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Conformational Sampling of Bioactive Molecules: A Comparative Study Dimitris K. Agrafiotis,* Alan C. Gibbs, Fangqiang Zhu, Sergei Izrailev,, and Eric Martin
 

Summary: Conformational Sampling of Bioactive Molecules: A Comparative Study
Dimitris K. Agrafiotis,* Alan C. Gibbs, Fangqiang Zhu, Sergei Izrailev,, and Eric Martin
Johnson & Johnson Pharmaceutical Research & Development, L.L.C., 665 Stockton Drive, Exton,
Pennsylvania 19341, and Novartis, 4560 Horton Street, Emeryville, California 94608
Received December 4, 2006
The necessity to generate conformations that sample the entire conformational space accessible to a given
molecule is ubiquitous in the field of computer-aided drug design. Protein-ligand docking, 3D database
searching, and 3D QSAR are three commonly used techniques that depend critically upon the quality and
diversity of the generated conformers. Although there are a wide range of conformational search algorithms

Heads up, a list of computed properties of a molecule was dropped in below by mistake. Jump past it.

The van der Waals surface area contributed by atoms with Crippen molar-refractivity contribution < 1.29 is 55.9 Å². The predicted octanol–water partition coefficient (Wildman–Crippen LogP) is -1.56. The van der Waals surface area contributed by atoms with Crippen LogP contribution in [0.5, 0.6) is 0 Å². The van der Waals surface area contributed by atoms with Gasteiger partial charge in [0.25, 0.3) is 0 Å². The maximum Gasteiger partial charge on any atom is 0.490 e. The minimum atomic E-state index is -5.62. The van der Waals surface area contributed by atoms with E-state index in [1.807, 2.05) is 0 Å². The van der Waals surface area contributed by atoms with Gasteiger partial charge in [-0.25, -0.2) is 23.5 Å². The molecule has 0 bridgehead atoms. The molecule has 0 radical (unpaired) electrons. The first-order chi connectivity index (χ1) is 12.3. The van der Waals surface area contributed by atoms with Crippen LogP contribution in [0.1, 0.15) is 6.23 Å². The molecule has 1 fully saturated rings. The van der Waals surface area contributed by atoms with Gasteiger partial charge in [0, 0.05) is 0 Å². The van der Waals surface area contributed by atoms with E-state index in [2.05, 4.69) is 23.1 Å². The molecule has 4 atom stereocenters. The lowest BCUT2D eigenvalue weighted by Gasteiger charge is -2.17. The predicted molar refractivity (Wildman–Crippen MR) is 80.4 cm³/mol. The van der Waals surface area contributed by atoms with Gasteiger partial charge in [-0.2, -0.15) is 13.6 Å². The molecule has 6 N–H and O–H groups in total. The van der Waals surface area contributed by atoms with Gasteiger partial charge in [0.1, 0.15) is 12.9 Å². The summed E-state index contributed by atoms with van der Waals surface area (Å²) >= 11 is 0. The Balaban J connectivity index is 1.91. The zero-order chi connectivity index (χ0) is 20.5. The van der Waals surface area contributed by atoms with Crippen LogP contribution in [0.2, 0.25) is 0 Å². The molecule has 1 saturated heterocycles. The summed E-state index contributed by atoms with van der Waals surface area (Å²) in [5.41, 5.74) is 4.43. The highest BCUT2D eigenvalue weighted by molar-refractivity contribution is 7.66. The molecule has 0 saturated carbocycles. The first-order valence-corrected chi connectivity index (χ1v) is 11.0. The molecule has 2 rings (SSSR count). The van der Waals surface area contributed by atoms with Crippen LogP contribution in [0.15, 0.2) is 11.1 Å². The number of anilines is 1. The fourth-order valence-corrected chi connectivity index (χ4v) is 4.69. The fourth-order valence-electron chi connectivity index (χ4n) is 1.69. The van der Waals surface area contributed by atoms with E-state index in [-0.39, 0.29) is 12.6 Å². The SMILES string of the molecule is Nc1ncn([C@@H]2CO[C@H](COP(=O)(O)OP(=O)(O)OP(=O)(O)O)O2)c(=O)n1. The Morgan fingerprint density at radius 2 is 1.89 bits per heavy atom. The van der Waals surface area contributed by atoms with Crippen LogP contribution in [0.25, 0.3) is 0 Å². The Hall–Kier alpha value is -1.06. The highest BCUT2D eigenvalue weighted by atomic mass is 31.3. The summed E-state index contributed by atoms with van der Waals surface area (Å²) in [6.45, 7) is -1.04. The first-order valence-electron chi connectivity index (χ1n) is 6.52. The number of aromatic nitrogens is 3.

available, the extent to which they sample conformational space is often unclear. To address this question,
we conducted a robust comparison of the search algorithms implemented in several widely used molecular
modeling packages, including Catalyst, Macromodel, Omega, MOE, and Rubicon as well as our own method,
stochastic proximity embedding (SPE). We found that SPE used in conjunction with conformational boosting,
a heuristic for biasing conformational search toward more extended or compact geometries, along with
Catalyst, are significantly more effective in sampling the full range of conformational space compared to
the other methods, which show distinct preferences for either more extended or more compact geometries.
INTRODUCTION
Most organic molecules of nontrivial size are not just three-
dimensional, they are "four-dimensional", because they exist
as an ensemble of three-dimensional conformations inter-

  

Source: Agrafiotis, Dimitris K. - Molecular Design and Informatics Group, Johnson & Johnson Pharmaceutical Research and Development

 

Collections: Chemistry; Computer Technologies and Information Sciences